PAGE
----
Fast & Furious director Justin Lin on making 360-degree movies with Google


The director of the best Fast & Furious movies recently made another action blockbuster — but you won't find it in theaters or on VOD. It's called Help! and it's only available on Android for now, but the bigger deal is that it's a live-action Spotlight Story. That's Google's format for 360-degree video, which lets you point your phone in any direction as a story unfolds in real time around you. The first Spotlight Story, Windy Day, won accolades for being innovative and the next one, Duet, was created with famed animator Glen Keane. But Lin's take on the format is much more ambitious and much more fun to watch than what came before.

Help! is ambitious because it's a live-action video, which means that the characters and special effects have to play out in real time and without many of the tools that usually hang from a filmmaker's belt: edits, camera moves, cuts, and framing specific shots for the camera were all off the table. It also required that Google's skunkworks R&D division ATAP come up with an entirely new camera rig.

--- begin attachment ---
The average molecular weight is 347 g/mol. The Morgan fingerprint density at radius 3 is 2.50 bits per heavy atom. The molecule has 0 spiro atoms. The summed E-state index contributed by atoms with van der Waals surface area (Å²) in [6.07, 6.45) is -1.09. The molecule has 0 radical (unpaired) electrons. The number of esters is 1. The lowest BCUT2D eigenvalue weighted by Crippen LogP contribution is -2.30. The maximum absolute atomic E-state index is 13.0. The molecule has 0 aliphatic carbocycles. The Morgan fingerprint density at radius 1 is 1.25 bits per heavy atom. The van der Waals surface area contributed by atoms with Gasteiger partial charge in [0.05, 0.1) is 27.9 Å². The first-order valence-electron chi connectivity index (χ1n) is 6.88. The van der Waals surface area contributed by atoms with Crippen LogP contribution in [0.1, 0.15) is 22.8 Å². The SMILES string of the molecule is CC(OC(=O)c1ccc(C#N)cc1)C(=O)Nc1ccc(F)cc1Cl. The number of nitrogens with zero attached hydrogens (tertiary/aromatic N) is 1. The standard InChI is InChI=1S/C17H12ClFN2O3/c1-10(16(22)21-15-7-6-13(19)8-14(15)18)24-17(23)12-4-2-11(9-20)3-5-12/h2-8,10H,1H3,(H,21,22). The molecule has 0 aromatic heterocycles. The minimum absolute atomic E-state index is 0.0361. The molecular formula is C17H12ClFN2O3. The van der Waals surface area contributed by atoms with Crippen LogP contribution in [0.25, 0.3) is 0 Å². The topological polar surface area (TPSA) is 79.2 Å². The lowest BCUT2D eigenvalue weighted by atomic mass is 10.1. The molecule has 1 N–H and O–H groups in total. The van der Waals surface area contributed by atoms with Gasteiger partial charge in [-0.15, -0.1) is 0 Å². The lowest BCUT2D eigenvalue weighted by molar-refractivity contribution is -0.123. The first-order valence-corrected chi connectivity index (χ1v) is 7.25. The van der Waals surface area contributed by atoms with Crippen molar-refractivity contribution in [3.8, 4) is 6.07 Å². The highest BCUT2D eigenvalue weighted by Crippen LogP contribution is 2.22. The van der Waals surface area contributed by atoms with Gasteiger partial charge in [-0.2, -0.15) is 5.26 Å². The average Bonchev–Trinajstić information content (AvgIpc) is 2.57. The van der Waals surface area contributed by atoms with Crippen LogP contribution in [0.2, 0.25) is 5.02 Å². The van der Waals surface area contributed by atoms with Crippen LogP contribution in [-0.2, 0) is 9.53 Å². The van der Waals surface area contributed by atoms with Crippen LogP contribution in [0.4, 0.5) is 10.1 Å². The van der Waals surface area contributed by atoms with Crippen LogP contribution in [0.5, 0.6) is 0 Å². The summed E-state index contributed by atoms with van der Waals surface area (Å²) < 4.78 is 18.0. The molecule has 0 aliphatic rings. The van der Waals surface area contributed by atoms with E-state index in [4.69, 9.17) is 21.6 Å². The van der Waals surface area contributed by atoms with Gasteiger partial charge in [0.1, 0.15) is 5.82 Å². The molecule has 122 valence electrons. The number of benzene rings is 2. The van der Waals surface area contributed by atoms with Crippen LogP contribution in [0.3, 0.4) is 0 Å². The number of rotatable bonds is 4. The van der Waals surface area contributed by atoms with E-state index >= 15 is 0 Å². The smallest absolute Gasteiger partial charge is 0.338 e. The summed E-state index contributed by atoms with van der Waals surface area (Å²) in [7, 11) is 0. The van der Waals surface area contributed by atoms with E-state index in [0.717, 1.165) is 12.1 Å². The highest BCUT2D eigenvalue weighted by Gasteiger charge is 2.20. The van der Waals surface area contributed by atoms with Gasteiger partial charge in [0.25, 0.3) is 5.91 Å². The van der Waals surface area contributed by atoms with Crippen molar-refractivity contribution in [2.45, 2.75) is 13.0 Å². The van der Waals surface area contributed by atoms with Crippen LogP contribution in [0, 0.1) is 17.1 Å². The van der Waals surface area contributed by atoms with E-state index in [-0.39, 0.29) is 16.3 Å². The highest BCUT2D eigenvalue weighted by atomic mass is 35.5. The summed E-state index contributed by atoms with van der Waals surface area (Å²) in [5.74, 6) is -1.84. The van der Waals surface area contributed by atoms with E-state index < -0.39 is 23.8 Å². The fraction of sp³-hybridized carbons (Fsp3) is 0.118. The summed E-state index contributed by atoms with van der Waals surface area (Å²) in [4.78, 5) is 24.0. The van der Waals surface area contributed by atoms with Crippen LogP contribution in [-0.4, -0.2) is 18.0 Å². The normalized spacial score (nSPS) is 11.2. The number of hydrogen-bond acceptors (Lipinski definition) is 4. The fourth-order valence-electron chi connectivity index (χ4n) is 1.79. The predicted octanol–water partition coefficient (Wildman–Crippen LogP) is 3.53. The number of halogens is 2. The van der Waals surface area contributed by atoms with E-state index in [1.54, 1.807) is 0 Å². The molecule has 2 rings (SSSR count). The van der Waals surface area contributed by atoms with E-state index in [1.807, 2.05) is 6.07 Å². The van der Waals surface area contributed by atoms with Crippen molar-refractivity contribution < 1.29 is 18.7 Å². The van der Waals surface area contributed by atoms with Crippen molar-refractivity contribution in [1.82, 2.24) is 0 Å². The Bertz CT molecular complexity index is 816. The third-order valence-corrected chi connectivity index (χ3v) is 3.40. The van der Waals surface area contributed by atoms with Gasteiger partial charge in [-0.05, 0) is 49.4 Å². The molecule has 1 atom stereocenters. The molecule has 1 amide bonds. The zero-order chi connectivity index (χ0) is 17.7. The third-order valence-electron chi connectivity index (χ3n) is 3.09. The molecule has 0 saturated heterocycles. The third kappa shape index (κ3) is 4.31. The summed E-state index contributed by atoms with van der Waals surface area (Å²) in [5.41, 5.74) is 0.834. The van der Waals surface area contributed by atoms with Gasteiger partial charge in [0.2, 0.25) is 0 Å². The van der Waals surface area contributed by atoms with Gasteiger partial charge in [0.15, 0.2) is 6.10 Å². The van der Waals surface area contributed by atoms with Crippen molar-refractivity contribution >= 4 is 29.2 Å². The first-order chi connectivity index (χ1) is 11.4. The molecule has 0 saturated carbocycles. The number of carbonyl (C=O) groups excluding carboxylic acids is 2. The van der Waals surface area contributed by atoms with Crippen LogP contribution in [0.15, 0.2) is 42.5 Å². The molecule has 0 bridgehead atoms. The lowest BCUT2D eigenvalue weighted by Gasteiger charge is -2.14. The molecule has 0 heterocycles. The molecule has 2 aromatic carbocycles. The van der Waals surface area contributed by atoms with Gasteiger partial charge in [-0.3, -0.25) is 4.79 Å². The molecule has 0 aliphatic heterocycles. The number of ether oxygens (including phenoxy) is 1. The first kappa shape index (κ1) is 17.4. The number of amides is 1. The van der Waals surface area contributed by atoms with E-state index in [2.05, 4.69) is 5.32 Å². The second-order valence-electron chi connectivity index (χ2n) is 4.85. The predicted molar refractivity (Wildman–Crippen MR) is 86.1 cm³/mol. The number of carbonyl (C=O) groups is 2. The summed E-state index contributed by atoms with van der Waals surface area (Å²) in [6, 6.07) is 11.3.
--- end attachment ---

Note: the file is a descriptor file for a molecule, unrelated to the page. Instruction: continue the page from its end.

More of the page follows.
At Google I/O last week, we sat down with Lin to ask him about the experience of crafting the story behind Help! and to see how a traditional director tackles the challenge of shooting in an entirely new format. Google is promising that there will be more Spotlight Stories to come and Lin himself might even be interested in making more of them — but not, unfortunately, based of his next directing effort, Star Trek 3.

This interview has been edited for clarity and length.

Justin Lin Google IO

Dieter Bohn: How did you think about imposing the narrative in Help! — or were you not thinking about narrativity? Because, obviously, in a 360 degree video, you don't get to tell us where to look.

Justin Lin: Right. When I was in film school I had this great professor, Jerzy Antczak, a Polish filmmaker, and Joe Russo of the Russo Brothers were in my class. It was this kind of Easter European philosophy of motivating camera only through character and motions, and just exploring with lenses. That was the best year of my education in my life. And so when I first saw Windy Day, it just kind of blew me away. And I know that a lot of times when you see [360 degree video], people think that it’s like "Choose Your Own Adventure."